The laws finally changed, not just because of well-meaning white liberals, but because the Chinese themselves became politically active. This book recounts these changes as it weaves in elements of the fictional tells this story by weaving in elements from the fictional Wong family’s story.
The latter part of the graphic novel breaks down at this point. It becomes more of a list of Chinese-Canadian and Chinese-American milestones. Yet the story still had an impact on me. My parents benefited from these milestones, able to move to Canada and live as something other than a second-class citizen.
While I’ve long known of the early Chinese who came for the gold rush or to build the railroads, I’ve often wondered about years between then and my parents’ arrival. How did Chinese people keep coming when the laws excluded them. How did they manage when those laws forcibly separated families? How did things change?
Escape to Gold Mountain answers those questions. Even for someone with a keen interest in history, it was full of revelations.
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- Deftly weaves the personal struggles of the Wong family with real events and personalities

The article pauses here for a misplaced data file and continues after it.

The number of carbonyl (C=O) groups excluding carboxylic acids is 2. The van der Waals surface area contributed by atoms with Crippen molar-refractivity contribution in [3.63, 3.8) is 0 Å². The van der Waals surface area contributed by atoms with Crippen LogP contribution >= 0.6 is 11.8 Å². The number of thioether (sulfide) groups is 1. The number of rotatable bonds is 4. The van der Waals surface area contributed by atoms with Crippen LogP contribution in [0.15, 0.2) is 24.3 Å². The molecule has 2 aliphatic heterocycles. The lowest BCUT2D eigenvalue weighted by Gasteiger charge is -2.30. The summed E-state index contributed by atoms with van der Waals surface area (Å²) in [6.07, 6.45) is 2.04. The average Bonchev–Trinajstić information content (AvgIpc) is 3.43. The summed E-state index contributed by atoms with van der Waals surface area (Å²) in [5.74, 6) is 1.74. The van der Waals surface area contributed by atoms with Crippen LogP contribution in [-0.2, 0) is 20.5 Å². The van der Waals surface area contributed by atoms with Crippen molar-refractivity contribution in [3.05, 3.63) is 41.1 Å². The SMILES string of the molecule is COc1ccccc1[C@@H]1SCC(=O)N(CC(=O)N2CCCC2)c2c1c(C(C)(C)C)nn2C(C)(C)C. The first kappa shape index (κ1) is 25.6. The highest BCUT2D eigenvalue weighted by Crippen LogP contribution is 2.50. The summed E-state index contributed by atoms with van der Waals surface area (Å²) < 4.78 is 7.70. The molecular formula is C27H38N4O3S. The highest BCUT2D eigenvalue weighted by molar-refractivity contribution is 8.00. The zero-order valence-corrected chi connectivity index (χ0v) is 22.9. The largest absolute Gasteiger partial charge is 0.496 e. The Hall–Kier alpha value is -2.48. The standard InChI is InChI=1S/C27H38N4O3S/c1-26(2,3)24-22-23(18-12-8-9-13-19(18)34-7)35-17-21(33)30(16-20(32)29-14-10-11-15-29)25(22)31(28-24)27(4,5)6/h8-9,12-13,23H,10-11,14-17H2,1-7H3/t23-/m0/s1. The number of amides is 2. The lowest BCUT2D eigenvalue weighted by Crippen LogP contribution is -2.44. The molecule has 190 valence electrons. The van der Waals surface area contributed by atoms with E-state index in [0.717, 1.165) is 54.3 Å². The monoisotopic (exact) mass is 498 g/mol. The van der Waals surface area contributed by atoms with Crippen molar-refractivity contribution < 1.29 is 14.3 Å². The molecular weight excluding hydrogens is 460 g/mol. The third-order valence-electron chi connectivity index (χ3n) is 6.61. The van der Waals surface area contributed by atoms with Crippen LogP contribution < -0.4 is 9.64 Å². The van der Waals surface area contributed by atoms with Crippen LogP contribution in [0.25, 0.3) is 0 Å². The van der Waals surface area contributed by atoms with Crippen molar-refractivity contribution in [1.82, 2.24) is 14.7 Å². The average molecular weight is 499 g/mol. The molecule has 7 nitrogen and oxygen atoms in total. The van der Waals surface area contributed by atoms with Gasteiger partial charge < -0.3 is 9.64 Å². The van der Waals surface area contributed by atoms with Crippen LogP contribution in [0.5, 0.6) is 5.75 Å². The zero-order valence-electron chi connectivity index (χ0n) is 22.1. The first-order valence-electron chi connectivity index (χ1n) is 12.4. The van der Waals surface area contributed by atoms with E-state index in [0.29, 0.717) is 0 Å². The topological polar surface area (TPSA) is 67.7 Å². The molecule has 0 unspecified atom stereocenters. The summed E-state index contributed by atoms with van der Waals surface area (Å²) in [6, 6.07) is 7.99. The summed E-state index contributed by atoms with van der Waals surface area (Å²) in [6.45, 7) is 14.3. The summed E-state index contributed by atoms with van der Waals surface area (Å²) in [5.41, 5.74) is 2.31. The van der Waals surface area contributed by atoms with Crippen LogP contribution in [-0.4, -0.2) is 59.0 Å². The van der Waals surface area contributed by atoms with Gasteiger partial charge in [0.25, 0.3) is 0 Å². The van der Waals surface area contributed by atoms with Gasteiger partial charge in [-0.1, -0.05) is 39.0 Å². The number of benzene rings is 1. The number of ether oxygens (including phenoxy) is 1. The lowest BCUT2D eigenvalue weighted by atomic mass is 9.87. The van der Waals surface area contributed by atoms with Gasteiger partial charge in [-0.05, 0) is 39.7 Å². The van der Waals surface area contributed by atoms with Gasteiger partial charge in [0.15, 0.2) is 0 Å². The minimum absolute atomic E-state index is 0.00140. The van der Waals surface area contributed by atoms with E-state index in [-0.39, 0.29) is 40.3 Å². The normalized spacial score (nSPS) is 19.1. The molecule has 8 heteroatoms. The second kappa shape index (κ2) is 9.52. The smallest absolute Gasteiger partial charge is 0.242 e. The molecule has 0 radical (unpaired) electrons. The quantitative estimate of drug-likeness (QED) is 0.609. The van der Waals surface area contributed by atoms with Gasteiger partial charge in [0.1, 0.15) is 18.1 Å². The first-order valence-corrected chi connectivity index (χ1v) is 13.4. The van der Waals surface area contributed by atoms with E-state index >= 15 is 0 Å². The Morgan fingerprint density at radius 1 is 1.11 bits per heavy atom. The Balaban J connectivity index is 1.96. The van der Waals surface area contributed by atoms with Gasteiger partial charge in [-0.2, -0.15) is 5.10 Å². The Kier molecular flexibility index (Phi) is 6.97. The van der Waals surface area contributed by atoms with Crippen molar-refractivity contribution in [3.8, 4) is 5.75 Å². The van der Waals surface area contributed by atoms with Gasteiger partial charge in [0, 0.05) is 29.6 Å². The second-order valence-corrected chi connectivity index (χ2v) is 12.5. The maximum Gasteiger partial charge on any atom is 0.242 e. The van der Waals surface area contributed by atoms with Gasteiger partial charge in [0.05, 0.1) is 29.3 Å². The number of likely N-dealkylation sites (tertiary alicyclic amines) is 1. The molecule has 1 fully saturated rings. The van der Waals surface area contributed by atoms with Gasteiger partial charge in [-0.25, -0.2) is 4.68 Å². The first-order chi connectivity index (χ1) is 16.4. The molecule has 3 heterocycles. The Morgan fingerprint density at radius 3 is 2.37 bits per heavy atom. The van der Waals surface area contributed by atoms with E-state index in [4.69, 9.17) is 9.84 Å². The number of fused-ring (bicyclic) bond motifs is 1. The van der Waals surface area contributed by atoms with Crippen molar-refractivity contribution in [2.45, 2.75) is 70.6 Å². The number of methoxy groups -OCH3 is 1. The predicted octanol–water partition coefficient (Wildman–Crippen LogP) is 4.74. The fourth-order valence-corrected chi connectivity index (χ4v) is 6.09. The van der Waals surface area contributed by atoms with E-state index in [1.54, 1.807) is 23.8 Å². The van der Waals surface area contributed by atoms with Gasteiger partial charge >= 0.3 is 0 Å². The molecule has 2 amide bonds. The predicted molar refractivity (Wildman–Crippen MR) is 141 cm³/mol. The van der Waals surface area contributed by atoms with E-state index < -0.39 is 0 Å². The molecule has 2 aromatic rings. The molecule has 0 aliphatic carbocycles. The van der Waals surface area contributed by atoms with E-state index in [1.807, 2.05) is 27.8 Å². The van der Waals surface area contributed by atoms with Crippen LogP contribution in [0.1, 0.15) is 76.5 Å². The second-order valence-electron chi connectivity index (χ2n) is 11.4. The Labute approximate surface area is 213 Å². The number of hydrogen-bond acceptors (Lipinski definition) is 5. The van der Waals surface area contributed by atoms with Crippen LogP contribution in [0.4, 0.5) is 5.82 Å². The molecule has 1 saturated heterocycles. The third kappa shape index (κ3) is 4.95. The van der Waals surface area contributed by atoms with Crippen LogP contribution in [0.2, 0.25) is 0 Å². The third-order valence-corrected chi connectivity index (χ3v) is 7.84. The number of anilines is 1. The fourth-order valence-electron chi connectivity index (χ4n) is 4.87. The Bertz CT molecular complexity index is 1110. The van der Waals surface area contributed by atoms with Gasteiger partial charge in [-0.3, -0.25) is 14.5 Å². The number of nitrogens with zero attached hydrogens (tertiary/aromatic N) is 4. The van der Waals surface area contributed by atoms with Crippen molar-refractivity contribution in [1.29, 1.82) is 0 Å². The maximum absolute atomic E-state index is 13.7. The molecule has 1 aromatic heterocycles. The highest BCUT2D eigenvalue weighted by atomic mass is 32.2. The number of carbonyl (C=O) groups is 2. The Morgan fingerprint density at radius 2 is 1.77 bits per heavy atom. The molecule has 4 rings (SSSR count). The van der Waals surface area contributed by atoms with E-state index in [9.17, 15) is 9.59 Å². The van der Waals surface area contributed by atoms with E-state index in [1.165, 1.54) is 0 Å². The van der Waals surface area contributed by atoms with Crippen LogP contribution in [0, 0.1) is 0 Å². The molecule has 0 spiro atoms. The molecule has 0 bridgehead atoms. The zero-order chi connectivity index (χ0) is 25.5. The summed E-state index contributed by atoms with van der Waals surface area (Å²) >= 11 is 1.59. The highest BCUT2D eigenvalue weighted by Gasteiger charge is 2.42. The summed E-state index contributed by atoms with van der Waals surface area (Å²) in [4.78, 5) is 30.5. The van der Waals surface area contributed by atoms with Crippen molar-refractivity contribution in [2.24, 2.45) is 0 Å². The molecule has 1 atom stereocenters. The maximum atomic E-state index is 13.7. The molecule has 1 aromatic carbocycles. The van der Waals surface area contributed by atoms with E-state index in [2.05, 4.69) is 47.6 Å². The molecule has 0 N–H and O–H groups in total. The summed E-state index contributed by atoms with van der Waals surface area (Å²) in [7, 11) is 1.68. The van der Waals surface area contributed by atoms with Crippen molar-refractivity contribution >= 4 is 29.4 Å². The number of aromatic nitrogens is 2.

- Meticulous research that includes recreating original photographs
- Several segments pack a strong emotional punch
- A static drawing style lacks immediate appeal
- Some of the narrative and panel layouts are confusing and difficult to follow
- The last section of the book is more of a list of historical events than a story
When they’re old enough, I want my kids to read this. It’s easy to be complacent when you’re considered a “model minority.” They cannot forget that the struggles of refugees today are the same struggles their forebears went through. So even though I might rate this book as “ok,” it’s essential reading, which is high praise of another sort.
★★★½ (of out 5)